Shooting Video From a Helicopter
Aerial videography has exploded in the last couple of years largely because of drones. But did you know that aerial photography has been around for decades with the use of planes and helicopters? As great as drones are, there are a lot of benefits to shooting aerials from a helicopter over a drone, too.
Getting a bird’s eye view for your productions can increase production value and audience engagement immensely. It’s a perspective that will never get old and sometimes entire videos are shot with just drones.
You all know we’re big fans of drones. Drones are popping up everywhere- military, toys, surveillance, racing and photography/videography drones.
Drones are not without their flaws and limitations, though. The largest drawback to drones is the lens options available and flight time. The most popular drones are quadcopters, meaning they have 4 rotors, and can only carry a very light payload or camera. Thus, the GoPro is most popular camera for drones today.
Despite the fantastic image quality of GoPros they are severely limited in the lens choice available. In fact, you only have one choice of lens with any GoPro camera.
You do, however, have a few different shooting options ranging from SuperWide, Wide, Medium and Narrow- but these options simply crop in on the same lens.
There are times when you want to use to better optics for aerial photography because your project demands it. You can use a larger drone, such as a hexacopter or octocopter, which have six and eight rotors respectively, that can carry larger cameras with interchangeable lenses.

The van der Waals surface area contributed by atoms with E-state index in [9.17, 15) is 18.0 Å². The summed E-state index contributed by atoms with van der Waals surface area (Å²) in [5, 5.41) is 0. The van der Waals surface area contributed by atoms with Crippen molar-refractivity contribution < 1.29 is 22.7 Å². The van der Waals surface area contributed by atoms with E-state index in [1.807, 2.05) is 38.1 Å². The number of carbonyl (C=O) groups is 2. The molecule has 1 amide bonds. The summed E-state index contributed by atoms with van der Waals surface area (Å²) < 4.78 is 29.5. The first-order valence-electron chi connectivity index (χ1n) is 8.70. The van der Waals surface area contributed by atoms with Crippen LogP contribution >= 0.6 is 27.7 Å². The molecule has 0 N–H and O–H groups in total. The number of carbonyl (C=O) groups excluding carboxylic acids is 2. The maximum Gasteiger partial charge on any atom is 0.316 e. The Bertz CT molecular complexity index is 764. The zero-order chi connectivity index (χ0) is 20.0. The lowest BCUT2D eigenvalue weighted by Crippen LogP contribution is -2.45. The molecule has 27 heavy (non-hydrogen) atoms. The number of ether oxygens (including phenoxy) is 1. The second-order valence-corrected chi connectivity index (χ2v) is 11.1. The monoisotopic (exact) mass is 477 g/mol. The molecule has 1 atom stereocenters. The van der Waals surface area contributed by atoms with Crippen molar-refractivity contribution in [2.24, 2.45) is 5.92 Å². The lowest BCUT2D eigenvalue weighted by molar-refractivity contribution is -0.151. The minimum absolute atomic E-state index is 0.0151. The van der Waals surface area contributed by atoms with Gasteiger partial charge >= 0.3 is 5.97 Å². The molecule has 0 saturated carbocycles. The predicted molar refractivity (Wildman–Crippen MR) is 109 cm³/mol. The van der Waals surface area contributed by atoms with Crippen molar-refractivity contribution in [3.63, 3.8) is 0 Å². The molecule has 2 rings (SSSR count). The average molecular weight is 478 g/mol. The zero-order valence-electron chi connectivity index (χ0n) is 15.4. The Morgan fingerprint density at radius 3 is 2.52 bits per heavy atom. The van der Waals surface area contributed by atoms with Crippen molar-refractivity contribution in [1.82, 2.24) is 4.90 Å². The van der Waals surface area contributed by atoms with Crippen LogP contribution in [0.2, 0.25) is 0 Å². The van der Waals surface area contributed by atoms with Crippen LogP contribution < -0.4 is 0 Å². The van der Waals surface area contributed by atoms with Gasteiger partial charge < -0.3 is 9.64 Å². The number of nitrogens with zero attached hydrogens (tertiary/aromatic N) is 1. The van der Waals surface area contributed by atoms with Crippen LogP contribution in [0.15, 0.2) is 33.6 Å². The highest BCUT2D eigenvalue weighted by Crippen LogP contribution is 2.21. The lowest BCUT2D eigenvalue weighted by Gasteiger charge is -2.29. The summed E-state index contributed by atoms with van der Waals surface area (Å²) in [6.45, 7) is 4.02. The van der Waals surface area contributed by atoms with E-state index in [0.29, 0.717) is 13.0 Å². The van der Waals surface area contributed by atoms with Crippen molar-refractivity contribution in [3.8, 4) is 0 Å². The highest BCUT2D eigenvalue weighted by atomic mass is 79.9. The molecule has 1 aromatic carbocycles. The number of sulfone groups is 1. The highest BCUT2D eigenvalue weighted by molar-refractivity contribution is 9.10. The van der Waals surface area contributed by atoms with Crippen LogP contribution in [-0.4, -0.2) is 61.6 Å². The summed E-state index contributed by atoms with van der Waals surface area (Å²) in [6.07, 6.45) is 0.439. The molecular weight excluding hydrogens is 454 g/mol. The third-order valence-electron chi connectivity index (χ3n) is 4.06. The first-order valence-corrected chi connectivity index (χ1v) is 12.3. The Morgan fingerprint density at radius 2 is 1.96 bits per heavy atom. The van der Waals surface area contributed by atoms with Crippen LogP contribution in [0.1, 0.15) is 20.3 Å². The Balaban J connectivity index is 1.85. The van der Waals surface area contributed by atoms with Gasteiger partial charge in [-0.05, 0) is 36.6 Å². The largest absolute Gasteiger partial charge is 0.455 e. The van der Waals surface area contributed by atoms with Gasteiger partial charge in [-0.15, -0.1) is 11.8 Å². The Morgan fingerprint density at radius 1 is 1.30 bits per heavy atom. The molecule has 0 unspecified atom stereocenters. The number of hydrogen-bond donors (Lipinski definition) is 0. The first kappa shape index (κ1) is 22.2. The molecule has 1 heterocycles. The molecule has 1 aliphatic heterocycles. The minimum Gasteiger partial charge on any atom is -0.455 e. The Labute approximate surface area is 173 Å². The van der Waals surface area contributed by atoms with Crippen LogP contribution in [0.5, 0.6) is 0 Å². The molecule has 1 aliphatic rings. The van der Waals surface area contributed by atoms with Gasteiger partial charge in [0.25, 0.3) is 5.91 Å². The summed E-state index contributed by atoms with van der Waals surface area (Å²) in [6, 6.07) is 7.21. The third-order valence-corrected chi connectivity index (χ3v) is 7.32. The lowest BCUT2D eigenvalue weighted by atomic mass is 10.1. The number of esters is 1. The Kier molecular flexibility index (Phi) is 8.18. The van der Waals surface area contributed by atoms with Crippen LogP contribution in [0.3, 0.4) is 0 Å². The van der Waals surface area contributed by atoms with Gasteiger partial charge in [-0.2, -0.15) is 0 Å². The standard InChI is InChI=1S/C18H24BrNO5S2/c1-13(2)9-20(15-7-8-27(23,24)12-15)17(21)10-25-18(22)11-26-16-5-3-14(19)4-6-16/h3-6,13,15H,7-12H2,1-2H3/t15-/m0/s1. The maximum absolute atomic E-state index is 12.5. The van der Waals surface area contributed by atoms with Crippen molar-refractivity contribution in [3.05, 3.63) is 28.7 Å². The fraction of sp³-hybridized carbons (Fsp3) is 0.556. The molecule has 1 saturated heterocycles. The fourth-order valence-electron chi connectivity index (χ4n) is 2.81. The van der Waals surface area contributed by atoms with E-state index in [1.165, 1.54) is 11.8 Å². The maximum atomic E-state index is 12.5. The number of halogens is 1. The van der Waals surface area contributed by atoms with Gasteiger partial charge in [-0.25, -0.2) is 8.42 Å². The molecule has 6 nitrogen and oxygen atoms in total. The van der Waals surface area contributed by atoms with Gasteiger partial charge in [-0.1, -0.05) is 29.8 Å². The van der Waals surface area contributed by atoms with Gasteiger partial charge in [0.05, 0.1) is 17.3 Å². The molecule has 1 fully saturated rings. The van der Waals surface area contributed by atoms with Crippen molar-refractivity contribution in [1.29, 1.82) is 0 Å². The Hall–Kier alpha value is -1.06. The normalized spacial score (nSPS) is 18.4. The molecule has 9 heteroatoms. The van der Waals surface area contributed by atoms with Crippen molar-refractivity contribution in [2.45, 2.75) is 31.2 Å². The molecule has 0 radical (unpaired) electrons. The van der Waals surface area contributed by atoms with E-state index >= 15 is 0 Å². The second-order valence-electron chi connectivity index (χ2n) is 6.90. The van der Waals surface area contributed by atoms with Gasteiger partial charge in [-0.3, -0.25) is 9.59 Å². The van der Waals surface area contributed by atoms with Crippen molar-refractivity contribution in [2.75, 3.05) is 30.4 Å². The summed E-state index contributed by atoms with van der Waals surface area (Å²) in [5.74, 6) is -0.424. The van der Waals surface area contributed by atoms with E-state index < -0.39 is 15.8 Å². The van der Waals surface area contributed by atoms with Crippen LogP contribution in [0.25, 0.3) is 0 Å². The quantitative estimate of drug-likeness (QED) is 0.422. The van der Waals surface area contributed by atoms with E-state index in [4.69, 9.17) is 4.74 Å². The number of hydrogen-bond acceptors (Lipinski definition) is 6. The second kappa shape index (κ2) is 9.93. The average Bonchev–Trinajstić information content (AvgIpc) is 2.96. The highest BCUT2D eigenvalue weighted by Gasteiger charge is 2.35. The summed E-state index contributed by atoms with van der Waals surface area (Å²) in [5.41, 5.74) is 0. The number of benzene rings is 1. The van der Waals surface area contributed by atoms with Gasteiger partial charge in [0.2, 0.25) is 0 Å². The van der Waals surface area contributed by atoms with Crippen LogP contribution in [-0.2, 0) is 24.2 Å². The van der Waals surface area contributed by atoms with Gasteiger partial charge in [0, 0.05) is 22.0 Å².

Drone batteries currently last about 20 minutes in the best case scenario. Best practices suggest that you always land your drone with you have 15% battery left. A drone that runs out of batteries mid flight can be very dangerous and land on innocent bystanders or damage property.
There are times when you want to use to better optics for aerial photography because your project demands it.
Batteries are also greatly affected by atmospheric conditions. Winds, payload and age all affect the capacity of a battery, so it’s imperative to maintain and routinely check your batteries.
The work around is to get more batteries. This will allow you to stay in the air longer but you still have to land the drone and change the battery on the ground. This can be time consuming and costly depending on the subjects you are shooting.
Alternatively, you can use a helicopter for aerial videography.